One of the ways Reclamation is working to ensure a sustainable water supply in the Western United States is its investment in science and technology. In fiscal year 2017, Reclamation is investing $10.9 million for 174 new and continuing internal research projects.
While these are internal research projects, some are partnering with other federal and non-federal entities and universities with a partner cost-share of $11.56 million.
“Reclamation brings unique science and engineering experience to meet these various challenges,” Reclamation Commissioner Estevan López said. “We use our unique experience and partner with other entities to develop solutions that help ensure a sustainable water supply into the future.”
Research proposals were sought in eleven subject areas:
- water operations and decision support
- environmental issues in water delivery and management
- water and power infrastructure reliability
- conserving and expanding water supplies
- advanced water treatment
- climate change and variability
- infrastructure safety and reliability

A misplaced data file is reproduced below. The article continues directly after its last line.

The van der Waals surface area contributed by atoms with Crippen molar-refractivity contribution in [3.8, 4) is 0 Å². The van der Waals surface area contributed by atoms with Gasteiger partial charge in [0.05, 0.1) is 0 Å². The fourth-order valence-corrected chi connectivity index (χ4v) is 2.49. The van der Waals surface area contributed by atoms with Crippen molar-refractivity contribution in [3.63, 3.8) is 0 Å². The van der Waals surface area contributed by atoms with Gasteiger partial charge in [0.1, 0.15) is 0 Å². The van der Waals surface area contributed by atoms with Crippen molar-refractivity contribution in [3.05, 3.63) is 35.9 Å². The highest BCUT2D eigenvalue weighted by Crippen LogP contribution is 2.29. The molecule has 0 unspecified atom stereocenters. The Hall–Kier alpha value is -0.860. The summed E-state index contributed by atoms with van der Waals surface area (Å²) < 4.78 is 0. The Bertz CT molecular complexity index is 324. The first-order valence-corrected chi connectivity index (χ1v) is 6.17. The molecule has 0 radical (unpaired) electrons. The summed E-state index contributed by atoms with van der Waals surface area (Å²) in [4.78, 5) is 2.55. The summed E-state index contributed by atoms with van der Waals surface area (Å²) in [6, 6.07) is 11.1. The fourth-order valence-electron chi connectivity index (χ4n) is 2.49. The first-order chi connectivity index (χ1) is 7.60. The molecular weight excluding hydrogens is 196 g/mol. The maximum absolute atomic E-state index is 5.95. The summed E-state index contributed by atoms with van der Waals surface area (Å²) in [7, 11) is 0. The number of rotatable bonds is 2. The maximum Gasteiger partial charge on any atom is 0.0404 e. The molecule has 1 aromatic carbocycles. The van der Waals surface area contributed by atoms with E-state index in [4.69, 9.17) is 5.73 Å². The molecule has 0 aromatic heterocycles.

- renewable energy and energy conservation
- open water data
- Regional Director Needs
- invasive zebra and quagga mussels
Research projects were identified using solicited and brokered research processes. Solicited research projects are those proposed by Reclamation staff in response to research needs identified in the call for proposals that do not have proposal development involvement from the Research and Development Office.
Brokered research projects are those that involve the Research and Development Office by identifying specialized research teams from a mix of federal and nonfederal experts and organizations to solve Reclamation’s high priority issues and needs. Once received, the proposals were reviewed and ranked according to Reclamation’s mission and technical validity.
An example of solicited research is “Power Systems Diagnostics” which focuses on improving equipment diagnostic methods and techniques and developing innovative new methods to reduce maintenance costs and equipment downtime in the areas of high-voltage insulation, rotating machine protection, and maintenance testing and diagnostics.
An example of brokered research is “Unmanned Aircraft System Data Collection at Reclamation sites” which involves the evaluation of UAS technologies to determine the possible benefits of using such technologies over traditional methods to collect data for structural condition assessment, foundation and rockfall geologic mapping, and sedimentation studies at Reclamation facilities.
To see a complete list of selected projects or to learn more about Reclamation’s Research Program, please visit www.usbr.gov/research.